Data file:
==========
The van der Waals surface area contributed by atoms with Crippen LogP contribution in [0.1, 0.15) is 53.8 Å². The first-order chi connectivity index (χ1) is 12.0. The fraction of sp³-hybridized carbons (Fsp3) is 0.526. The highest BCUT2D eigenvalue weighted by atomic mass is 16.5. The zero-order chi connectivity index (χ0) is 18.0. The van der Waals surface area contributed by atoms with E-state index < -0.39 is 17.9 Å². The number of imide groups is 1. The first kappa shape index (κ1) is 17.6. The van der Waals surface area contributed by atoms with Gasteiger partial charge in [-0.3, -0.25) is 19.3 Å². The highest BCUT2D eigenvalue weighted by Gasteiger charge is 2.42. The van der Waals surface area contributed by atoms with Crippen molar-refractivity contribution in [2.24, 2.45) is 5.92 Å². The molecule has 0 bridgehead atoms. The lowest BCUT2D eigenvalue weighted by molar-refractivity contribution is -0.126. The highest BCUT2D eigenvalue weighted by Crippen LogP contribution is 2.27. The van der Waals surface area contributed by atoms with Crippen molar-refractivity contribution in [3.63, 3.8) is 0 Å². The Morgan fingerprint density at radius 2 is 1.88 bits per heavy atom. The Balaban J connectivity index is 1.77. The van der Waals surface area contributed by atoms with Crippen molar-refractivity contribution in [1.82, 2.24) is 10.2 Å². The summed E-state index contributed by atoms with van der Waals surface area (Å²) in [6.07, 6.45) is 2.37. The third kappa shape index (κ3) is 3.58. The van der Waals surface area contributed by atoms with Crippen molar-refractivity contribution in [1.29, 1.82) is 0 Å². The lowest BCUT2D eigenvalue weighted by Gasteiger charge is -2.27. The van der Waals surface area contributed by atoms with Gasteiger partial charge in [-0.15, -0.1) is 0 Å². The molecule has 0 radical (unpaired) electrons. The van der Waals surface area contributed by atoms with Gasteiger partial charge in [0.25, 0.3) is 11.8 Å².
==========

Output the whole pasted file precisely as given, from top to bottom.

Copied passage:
The van der Waals surface area contributed by atoms with Crippen LogP contribution in [0.1, 0.15) is 53.8 Å². The first-order chi connectivity index (χ1) is 12.0. The fraction of sp³-hybridized carbons (Fsp3) is 0.526. The highest BCUT2D eigenvalue weighted by atomic mass is 16.5. The zero-order chi connectivity index (χ0) is 18.0. The van der Waals surface area contributed by atoms with E-state index < -0.39 is 17.9 Å². The number of imide groups is 1. The first kappa shape index (κ1) is 17.6. The van der Waals surface area contributed by atoms with Gasteiger partial charge in [-0.3, -0.25) is 19.3 Å². The highest BCUT2D eigenvalue weighted by Gasteiger charge is 2.42. The van der Waals surface area contributed by atoms with Crippen molar-refractivity contribution in [2.24, 2.45) is 5.92 Å². The molecule has 0 bridgehead atoms. The lowest BCUT2D eigenvalue weighted by molar-refractivity contribution is -0.126. The highest BCUT2D eigenvalue weighted by Crippen LogP contribution is 2.27. The van der Waals surface area contributed by atoms with Crippen molar-refractivity contribution in [3.63, 3.8) is 0 Å². The Morgan fingerprint density at radius 2 is 1.88 bits per heavy atom. The Balaban J connectivity index is 1.77. The van der Waals surface area contributed by atoms with Crippen molar-refractivity contribution in [1.82, 2.24) is 10.2 Å². The summed E-state index contributed by atoms with van der Waals surface area (Å²) in [6.07, 6.45) is 2.37. The third kappa shape index (κ3) is 3.58. The van der Waals surface area contributed by atoms with Crippen molar-refractivity contribution in [1.29, 1.82) is 0 Å². The lowest BCUT2D eigenvalue weighted by Gasteiger charge is -2.27. The van der Waals surface area contributed by atoms with Gasteiger partial charge in [-0.15, -0.1) is 0 Å². The molecule has 0 radical (unpaired) electrons. The van der Waals surface area contributed by atoms with Gasteiger partial charge in [0.25, 0.3) is 11.8 Å².